HR policies: Can employers fire England’s rioters?

As this week’s rendition of “London’s Burning” slowly replaces The Clash’s ubiquitous 1977 song atop search engine results, Britons are awakening to a fearful and divided nation.

While condemnation of deviant behaviour has been nearly unanimous, explanations for 4 nights of riots throughout England have been astonishingly diverse. 

Ongoing police racism and brutality, unequal social opportunities, unsuccessful immigrant integration, cuts to benefit programs, failed political leadership, and pure antisocial greed have all been proposed as root causes.

The reality, I suspect, is a toxic blend of all of the above, left to simmer by spineless politicians and the shallow and scandal-obsessed media that all-too-often drive our public dialogue.

Much like in the aftermath of June’s Stanley Cup riots in Vancouver, Londoners have rallied on social media to support their police force, community clean-up initiatives, and the identification and prosecution of vandals, looters, and crooks.

Londoners have taken to the streets with brooms.

While the cause of the UK’s riots is (and their eventual resolution will be) much more complex than the drunken sports-related blur that was Vancouver’s, English employers can still learn from Vancouver’s experience.

A number of newly infamous Vancouverites saw their images and identities exposed online, and were quickly fired by their indignant employers. While many terminations were no doubt earned and accepted, unfair dismissal cases and allegations of wrongdoing have slowly started creeping up.

Reacting quickly, decisively, and within the confines of the law is key to successfully navigating the ethical and public relations fiascos of employee rioting.

Britain’s employment laws are complex, with individual contracts sometimes superseding acts of parliament. When firing rioters, it’s important to ensure certainty of process and of wrongdoing. Over the past few days, many people have been rendered homeless by fear and fire: Don’t make someone’s tragedy worse by firing them for being in the wrong place at the wrong time.

  • Dismissal with cause: This is your standard employee dismissal, following the protocol of verbal and written warnings established in your employment agreement. Unless your rioting staff have a long history of workplace disciplinary issues, it’s probably not a safe way to terminate them.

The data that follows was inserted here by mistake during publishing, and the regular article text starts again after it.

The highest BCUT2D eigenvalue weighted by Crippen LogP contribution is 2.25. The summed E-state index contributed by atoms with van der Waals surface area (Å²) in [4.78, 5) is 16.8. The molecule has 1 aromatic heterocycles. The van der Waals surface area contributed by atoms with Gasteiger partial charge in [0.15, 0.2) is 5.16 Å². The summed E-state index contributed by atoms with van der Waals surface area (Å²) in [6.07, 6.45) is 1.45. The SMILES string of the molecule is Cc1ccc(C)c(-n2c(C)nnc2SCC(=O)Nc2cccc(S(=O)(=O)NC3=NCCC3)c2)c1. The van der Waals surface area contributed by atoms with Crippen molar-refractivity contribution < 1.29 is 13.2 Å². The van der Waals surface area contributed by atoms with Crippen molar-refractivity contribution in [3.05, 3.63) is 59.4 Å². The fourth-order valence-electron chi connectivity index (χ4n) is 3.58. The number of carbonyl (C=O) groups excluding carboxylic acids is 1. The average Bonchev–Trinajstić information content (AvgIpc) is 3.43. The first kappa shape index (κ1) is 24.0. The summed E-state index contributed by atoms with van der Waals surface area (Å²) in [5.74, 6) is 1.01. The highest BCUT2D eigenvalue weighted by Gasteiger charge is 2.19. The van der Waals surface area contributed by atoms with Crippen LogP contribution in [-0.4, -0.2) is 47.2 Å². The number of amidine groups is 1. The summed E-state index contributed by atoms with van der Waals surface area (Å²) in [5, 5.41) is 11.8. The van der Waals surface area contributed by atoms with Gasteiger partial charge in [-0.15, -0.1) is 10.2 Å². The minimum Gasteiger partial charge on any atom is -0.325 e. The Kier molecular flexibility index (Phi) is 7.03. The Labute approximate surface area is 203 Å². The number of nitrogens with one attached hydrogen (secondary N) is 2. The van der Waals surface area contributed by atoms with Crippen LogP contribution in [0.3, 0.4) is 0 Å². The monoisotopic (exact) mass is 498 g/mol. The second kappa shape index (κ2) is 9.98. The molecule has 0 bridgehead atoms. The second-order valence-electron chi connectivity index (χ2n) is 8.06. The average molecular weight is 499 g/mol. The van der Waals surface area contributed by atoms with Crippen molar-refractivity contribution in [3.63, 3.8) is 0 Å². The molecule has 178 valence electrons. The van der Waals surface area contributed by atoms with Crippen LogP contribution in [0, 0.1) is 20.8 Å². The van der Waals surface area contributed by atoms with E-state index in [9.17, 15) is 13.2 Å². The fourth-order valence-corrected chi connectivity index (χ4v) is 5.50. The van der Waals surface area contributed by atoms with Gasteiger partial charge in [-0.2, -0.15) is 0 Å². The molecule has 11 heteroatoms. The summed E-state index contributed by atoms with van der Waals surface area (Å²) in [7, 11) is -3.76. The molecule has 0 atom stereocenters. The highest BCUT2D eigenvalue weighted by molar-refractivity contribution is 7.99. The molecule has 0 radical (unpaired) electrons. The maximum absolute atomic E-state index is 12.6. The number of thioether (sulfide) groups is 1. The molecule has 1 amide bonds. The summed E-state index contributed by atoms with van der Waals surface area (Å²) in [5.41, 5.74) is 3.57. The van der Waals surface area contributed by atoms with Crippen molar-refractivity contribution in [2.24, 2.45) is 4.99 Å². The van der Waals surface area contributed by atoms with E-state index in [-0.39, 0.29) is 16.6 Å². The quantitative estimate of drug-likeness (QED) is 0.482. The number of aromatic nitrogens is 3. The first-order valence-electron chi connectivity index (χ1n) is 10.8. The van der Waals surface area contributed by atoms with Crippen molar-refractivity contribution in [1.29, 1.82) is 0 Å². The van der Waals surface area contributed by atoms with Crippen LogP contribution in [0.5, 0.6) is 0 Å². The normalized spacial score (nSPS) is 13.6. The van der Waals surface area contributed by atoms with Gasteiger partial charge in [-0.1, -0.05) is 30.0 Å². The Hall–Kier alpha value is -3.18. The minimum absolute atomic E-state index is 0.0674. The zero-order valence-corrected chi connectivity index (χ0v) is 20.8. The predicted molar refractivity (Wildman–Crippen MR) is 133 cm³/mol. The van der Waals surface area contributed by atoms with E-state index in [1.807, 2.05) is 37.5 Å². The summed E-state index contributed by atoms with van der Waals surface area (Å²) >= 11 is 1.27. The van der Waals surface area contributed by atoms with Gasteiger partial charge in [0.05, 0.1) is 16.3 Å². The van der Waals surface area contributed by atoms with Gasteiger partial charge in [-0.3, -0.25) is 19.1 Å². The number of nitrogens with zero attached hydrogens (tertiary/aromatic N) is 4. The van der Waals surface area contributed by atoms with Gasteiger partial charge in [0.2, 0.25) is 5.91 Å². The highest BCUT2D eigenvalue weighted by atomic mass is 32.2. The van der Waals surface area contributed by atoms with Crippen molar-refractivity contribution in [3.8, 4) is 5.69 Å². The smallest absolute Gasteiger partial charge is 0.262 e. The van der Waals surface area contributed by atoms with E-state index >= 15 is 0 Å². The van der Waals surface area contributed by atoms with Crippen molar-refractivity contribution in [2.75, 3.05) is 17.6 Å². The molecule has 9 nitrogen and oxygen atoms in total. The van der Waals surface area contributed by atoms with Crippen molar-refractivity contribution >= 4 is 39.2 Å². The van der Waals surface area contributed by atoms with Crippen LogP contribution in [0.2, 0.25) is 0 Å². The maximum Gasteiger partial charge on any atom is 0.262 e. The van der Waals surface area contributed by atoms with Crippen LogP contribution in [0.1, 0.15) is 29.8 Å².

• Dismissal without cause: Subject to laws regarding discrimination and individual employment contracts, any employee can be terminated without cause, provided they are given notice or pay in lieu of notice. UK notice requirements range from 24 hours for employees with less than 4 weeks tenure, to 12 weeks notice for those with 12 or more years tenure.
  • Instant dismissal:“Instant” is a bit of a misnomer. In proven cases of “serious or gross misconduct”—which no doubt includes active rioting—an employee can be terminated without pay, notice, or disciplinary escalation, provided that you:

    1. Put the allegations in writing.

    2. Give the employee the right to appeal with the assistance of a colleague or union representative.

    3. Do not violate their employment contract.

While many London rioters were no doubt young unemployed members of the criminal underclass, opportunistic elements of the middle and upper classes no doubt joined in the chaos. The police will not be able to prosecute all of them.

Allowing a known looter to remain in your employ can prove to be extraordinarily harmful to your business: Honest firms should not retain dishonest employees.

Show England’s most wretched degenerates that society doesn’t tolerate wanton vandalism, destruction, or disrespect towards hard-working merchants and citizens. Consider giving their jobs to the countless law-abiding unemployed—in many of the worst-hit neighbourhoods, job seekers outnumber job openings by 50:1 or more.

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